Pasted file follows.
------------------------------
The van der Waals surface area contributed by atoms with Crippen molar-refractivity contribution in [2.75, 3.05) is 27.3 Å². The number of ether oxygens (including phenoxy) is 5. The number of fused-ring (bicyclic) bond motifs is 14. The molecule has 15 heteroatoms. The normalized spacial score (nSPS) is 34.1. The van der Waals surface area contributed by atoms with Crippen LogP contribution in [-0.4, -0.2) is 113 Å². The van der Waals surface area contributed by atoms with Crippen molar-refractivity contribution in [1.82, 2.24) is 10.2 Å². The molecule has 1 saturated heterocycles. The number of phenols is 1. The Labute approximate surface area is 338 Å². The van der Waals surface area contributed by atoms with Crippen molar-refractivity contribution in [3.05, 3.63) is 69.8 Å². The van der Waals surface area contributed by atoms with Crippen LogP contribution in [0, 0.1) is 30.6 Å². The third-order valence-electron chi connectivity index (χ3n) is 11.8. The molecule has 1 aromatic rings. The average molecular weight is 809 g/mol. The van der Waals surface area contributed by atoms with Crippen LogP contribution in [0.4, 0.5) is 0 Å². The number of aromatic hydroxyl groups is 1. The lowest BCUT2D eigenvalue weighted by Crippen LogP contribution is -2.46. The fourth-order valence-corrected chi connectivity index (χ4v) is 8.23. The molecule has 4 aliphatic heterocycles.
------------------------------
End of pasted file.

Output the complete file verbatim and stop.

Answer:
The van der Waals surface area contributed by atoms with Crippen molar-refractivity contribution in [2.75, 3.05) is 27.3 Å². The number of ether oxygens (including phenoxy) is 5. The number of fused-ring (bicyclic) bond motifs is 14. The molecule has 15 heteroatoms. The normalized spacial score (nSPS) is 34.1. The van der Waals surface area contributed by atoms with Crippen LogP contribution in [-0.4, -0.2) is 113 Å². The van der Waals surface area contributed by atoms with Crippen molar-refractivity contribution in [1.82, 2.24) is 10.2 Å². The molecule has 1 saturated heterocycles. The number of phenols is 1. The Labute approximate surface area is 338 Å². The van der Waals surface area contributed by atoms with Crippen molar-refractivity contribution in [3.05, 3.63) is 69.8 Å². The van der Waals surface area contributed by atoms with Crippen LogP contribution in [0, 0.1) is 30.6 Å². The third-order valence-electron chi connectivity index (χ3n) is 11.8. The molecule has 1 aromatic rings. The average molecular weight is 809 g/mol. The van der Waals surface area contributed by atoms with Crippen LogP contribution in [0.4, 0.5) is 0 Å². The number of aromatic hydroxyl groups is 1. The lowest BCUT2D eigenvalue weighted by Crippen LogP contribution is -2.46. The fourth-order valence-corrected chi connectivity index (χ4v) is 8.23. The molecule has 4 aliphatic heterocycles.